Two weeks ago the UK Government took its first step in permitting a gradual lifting of some of the Coronavirus pandemic lockdown regulations. This resulted in the Port of London Authority allowing a return of leisure activity such as boating and mudlarking on the Thames. However, even though some mudlarks have returned to the river, it’s still a little too early for me to visit the foreshore just yet. As I write this blog public transport remains only for essential use, and the infection rate of Covid-19 is still not as low as I’d like, so I’m going to wait a few more weeks before even thinking of resuming pottering about on the river. The Thames will still be there for me when I’m ready and in the meantime this has given me the opportunity to sort out and research a small backlog of finds made in January and February this year.
On my penultimate mudlarking session prior to lockdown, twinkling up at me from the mud and scrap of the Thames foreshore was a late 17th century trader’s token, made of copper alloy, and the fifth one of this type I’ve found so far. Minted post 1666, the year of the Great Fire of London, these tokens are always a delight to find and, unless in atrocious condition, usually end up being recorded on the PAS (Portable Antiquities Scheme.) They’re a mine of information for the historian as they give you so much detail – a trade, a name, a crest or symbol, the very street where the business was located. Tokens like this were once issued in lieu of change at a time when small coins were in short supply. Whoever had a token like this could exchange it for goods such as beer or bread, or services such as prostitution. I’ve yet to find a brothel token but these have been found by other mudlarks.
This particular one is a Tallow Chandler’s token issued by Thomas Giltman of Gosswell Street in Clerkenwell, a street which is still there to this day although now known as Goswell Street. I was particularly thrilled with this find as I’d discovered it on a part of the foreshore I hadn’t been to for some while and viewed by many mudlarks as not being worth searching. I’m glad I went back that day because I found some interesting objects. It goes to show how unpredictable the river can be with what it leaves behind at low tide.
The definition of what a Chandler does has changed over the centuries. Today it refers to someone who sells equipment for ship and boats, but historically it had two meanings; someone who worked in the wax and tallow business making candles (and soap) from the compressed fat of butchered animals, and also people who sold oil (known as ‘Oylemen’,) paint, household goods and groceries. Tallow Chandlery was especially important at this period in history when candles remained the only source of lighting dangerous streets and the home, pushing back the darkness and creating a small patch of light. There’s a sixteenth century meditation which says, ‘All would be horror without candles’ and this is difficult for us to understand when, thanks to electricity, we’re used to multiple lights coming on at the flick of a switch.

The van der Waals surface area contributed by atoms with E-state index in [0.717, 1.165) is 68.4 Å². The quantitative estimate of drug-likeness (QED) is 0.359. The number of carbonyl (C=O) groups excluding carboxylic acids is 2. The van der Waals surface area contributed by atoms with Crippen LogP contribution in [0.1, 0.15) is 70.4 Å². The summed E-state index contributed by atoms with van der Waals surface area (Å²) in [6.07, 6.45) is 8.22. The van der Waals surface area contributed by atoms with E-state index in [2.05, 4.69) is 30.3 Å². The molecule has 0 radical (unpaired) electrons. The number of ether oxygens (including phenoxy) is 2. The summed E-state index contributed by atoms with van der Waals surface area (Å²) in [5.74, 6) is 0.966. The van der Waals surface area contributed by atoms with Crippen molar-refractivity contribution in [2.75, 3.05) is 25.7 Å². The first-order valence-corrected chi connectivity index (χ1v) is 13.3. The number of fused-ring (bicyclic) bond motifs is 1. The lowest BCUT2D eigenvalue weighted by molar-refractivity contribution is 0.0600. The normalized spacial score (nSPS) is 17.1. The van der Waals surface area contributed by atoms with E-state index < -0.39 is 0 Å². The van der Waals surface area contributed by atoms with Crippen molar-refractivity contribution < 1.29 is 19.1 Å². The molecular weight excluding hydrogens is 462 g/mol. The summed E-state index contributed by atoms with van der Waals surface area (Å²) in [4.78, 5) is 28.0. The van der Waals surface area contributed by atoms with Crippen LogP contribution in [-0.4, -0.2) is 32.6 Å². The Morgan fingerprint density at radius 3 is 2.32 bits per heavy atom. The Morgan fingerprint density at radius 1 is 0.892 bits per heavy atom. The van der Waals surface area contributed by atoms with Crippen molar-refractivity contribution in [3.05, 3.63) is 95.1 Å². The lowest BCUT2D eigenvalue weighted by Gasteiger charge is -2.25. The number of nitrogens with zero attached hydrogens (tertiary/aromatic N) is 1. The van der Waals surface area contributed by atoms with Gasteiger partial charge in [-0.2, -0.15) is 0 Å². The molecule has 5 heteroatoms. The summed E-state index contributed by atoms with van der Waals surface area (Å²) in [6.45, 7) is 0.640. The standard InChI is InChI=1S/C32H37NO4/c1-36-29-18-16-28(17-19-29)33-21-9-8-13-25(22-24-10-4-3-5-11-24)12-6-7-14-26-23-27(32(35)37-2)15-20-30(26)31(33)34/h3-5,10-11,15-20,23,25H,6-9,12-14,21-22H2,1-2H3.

I’m grateful to the Worshipful Company of Tallow Chandlers located at 4 Dowgate Hill in the City of London who opened up their archives for me to search for Thomas Giltman and the history of some of their other members for this blog.
It appears Thomas Giltman wasn’t a member of the Tallow Chandlers Guild even though Gosswell Street was a veritable hub of Chandlers’ activity from medieval times to the 18th century, when their livelihoods were threatened and eventually destroyed by the inevitable coming of oil, lighting houses and streets instead of candles.
The Worshipful Company of Tallow Chandlers’ archives record four of their members living in Gosswell Street at the same time as Thomas Giltman – the sassy Mary Jackson, a ‘Corne Chandler’, who held her own in a trade dominated by men. It’s likely Mary took over the business of her husband on his death as this was the only way women could be admitted into a Guild at this time; Richard Norwood, an ‘Oyleman’; Edward Smith, a butcher chandler (the links between butchery and chandlery were close because Tallow Chandlers based themselves near butchers and abattoirs in order to have access to the fat of slaughtered animals); and Daniel Stepto, a Tallow Chandler ‘made Free’ (that is, he became a Freeman of the Guild) in 1747.
Gosswell Street would have been a filthy and stinking area to live and work in. Chandlers were often forced to move elsewhere when residents complained of the stench their trade was causing.
Today is also London History Day. I’m not quite sure who decides these things but there we are. It’s an opportunity however for me to share some of my favourite finds from the river with you. The Thames has been London’s rubbish tip for millennia and the reason for the city’s very existence. Pottery, pins, pipes and other detritus have been thrown away or lost by ordinary folk whose names we mostly don’t know but whose stories live on in these objects. See how many items you think you can find in the photo below.
And on that note, I hope it won’t be too long before I’m back on the foreshore adding to my collection of mudlarking finds. I hope you all stay healthy and well over the next few weeks and months as we officially roll into summer.